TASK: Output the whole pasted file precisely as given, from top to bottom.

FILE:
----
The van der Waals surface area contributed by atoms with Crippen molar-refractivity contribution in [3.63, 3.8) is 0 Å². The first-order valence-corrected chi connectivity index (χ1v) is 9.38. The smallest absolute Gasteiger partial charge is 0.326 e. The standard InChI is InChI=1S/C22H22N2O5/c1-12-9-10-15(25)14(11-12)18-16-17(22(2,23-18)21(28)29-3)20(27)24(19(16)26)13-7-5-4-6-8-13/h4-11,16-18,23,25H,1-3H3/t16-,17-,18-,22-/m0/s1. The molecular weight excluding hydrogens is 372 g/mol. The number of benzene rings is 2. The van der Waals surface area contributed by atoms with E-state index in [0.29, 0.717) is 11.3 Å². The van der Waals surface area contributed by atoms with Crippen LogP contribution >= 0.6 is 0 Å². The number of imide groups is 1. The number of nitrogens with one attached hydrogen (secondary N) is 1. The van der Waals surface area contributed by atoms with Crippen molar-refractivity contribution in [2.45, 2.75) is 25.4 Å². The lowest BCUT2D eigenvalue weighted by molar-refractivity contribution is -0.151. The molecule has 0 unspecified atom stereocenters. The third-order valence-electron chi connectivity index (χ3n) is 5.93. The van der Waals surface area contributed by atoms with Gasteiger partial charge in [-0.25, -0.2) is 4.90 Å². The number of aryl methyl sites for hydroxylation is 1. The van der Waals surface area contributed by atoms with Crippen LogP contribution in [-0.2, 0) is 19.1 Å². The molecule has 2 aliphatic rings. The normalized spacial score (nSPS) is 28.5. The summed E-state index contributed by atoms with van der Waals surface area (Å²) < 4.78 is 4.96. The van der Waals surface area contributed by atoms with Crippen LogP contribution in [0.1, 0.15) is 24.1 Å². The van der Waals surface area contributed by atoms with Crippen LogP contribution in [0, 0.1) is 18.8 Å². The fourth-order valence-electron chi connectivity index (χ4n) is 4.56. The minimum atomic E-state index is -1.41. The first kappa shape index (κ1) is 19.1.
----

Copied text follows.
The van der Waals surface area contributed by atoms with Crippen molar-refractivity contribution in [3.63, 3.8) is 0 Å². The first-order valence-corrected chi connectivity index (χ1v) is 9.38. The smallest absolute Gasteiger partial charge is 0.326 e. The standard InChI is InChI=1S/C22H22N2O5/c1-12-9-10-15(25)14(11-12)18-16-17(22(2,23-18)21(28)29-3)20(27)24(19(16)26)13-7-5-4-6-8-13/h4-11,16-18,23,25H,1-3H3/t16-,17-,18-,22-/m0/s1. The molecular weight excluding hydrogens is 372 g/mol. The number of benzene rings is 2. The van der Waals surface area contributed by atoms with E-state index in [0.29, 0.717) is 11.3 Å². The van der Waals surface area contributed by atoms with Crippen LogP contribution >= 0.6 is 0 Å². The number of imide groups is 1. The number of nitrogens with one attached hydrogen (secondary N) is 1. The van der Waals surface area contributed by atoms with Crippen molar-refractivity contribution in [2.45, 2.75) is 25.4 Å². The lowest BCUT2D eigenvalue weighted by molar-refractivity contribution is -0.151. The molecule has 0 unspecified atom stereocenters. The third-order valence-electron chi connectivity index (χ3n) is 5.93. The van der Waals surface area contributed by atoms with Gasteiger partial charge in [-0.25, -0.2) is 4.90 Å². The number of aryl methyl sites for hydroxylation is 1. The van der Waals surface area contributed by atoms with Crippen LogP contribution in [-0.2, 0) is 19.1 Å². The molecule has 2 aliphatic rings. The normalized spacial score (nSPS) is 28.5. The summed E-state index contributed by atoms with van der Waals surface area (Å²) < 4.78 is 4.96. The van der Waals surface area contributed by atoms with Crippen LogP contribution in [0.1, 0.15) is 24.1 Å². The van der Waals surface area contributed by atoms with Crippen LogP contribution in [0, 0.1) is 18.8 Å². The fourth-order valence-electron chi connectivity index (χ4n) is 4.56. The minimum atomic E-state index is -1.41. The first kappa shape index (κ1) is 19.1.